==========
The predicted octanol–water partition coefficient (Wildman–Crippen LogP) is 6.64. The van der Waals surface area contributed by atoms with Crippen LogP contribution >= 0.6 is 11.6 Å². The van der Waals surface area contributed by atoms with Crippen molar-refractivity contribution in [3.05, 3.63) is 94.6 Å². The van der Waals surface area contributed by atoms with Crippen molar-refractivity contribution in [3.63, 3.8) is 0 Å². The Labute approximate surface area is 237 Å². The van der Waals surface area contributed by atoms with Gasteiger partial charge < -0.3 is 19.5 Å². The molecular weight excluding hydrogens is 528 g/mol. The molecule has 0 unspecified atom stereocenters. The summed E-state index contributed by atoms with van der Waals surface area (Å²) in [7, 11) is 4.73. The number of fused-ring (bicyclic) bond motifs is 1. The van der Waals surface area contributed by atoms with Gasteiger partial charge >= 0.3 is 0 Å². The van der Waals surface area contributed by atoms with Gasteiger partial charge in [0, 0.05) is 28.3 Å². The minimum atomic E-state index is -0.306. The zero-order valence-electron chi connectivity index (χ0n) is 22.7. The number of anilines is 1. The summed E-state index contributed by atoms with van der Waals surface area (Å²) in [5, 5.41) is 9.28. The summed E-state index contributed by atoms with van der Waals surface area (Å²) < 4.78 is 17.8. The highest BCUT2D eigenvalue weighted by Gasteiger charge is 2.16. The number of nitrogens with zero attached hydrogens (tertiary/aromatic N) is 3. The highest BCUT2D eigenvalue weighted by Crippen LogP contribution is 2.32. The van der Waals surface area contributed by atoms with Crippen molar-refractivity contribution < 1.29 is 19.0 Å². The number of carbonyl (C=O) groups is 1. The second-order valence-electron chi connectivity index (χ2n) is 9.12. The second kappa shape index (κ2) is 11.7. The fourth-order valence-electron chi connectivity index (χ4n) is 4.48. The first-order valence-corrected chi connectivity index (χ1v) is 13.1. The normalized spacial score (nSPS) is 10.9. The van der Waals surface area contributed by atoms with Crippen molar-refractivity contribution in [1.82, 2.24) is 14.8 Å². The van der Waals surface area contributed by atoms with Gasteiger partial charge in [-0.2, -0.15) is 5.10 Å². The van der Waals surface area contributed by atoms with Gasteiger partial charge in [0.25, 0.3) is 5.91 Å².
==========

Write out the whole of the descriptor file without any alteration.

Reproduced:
The predicted octanol–water partition coefficient (Wildman–Crippen LogP) is 6.64. The van der Waals surface area contributed by atoms with Crippen LogP contribution >= 0.6 is 11.6 Å². The van der Waals surface area contributed by atoms with Crippen molar-refractivity contribution in [3.05, 3.63) is 94.6 Å². The van der Waals surface area contributed by atoms with Crippen molar-refractivity contribution in [3.63, 3.8) is 0 Å². The Labute approximate surface area is 237 Å². The van der Waals surface area contributed by atoms with Gasteiger partial charge < -0.3 is 19.5 Å². The molecular weight excluding hydrogens is 528 g/mol. The molecule has 0 unspecified atom stereocenters. The summed E-state index contributed by atoms with van der Waals surface area (Å²) in [7, 11) is 4.73. The number of fused-ring (bicyclic) bond motifs is 1. The van der Waals surface area contributed by atoms with Gasteiger partial charge >= 0.3 is 0 Å². The van der Waals surface area contributed by atoms with Gasteiger partial charge in [0, 0.05) is 28.3 Å². The minimum atomic E-state index is -0.306. The zero-order valence-electron chi connectivity index (χ0n) is 22.7. The number of anilines is 1. The summed E-state index contributed by atoms with van der Waals surface area (Å²) in [5, 5.41) is 9.28. The summed E-state index contributed by atoms with van der Waals surface area (Å²) < 4.78 is 17.8. The highest BCUT2D eigenvalue weighted by Gasteiger charge is 2.16. The number of nitrogens with zero attached hydrogens (tertiary/aromatic N) is 3. The highest BCUT2D eigenvalue weighted by Crippen LogP contribution is 2.32. The van der Waals surface area contributed by atoms with Crippen molar-refractivity contribution < 1.29 is 19.0 Å². The number of carbonyl (C=O) groups is 1. The second-order valence-electron chi connectivity index (χ2n) is 9.12. The second kappa shape index (κ2) is 11.7. The fourth-order valence-electron chi connectivity index (χ4n) is 4.48. The first-order valence-corrected chi connectivity index (χ1v) is 13.1. The normalized spacial score (nSPS) is 10.9. The van der Waals surface area contributed by atoms with Crippen molar-refractivity contribution in [1.82, 2.24) is 14.8 Å². The van der Waals surface area contributed by atoms with Gasteiger partial charge in [-0.2, -0.15) is 5.10 Å². The van der Waals surface area contributed by atoms with Gasteiger partial charge in [0.25, 0.3) is 5.91 Å².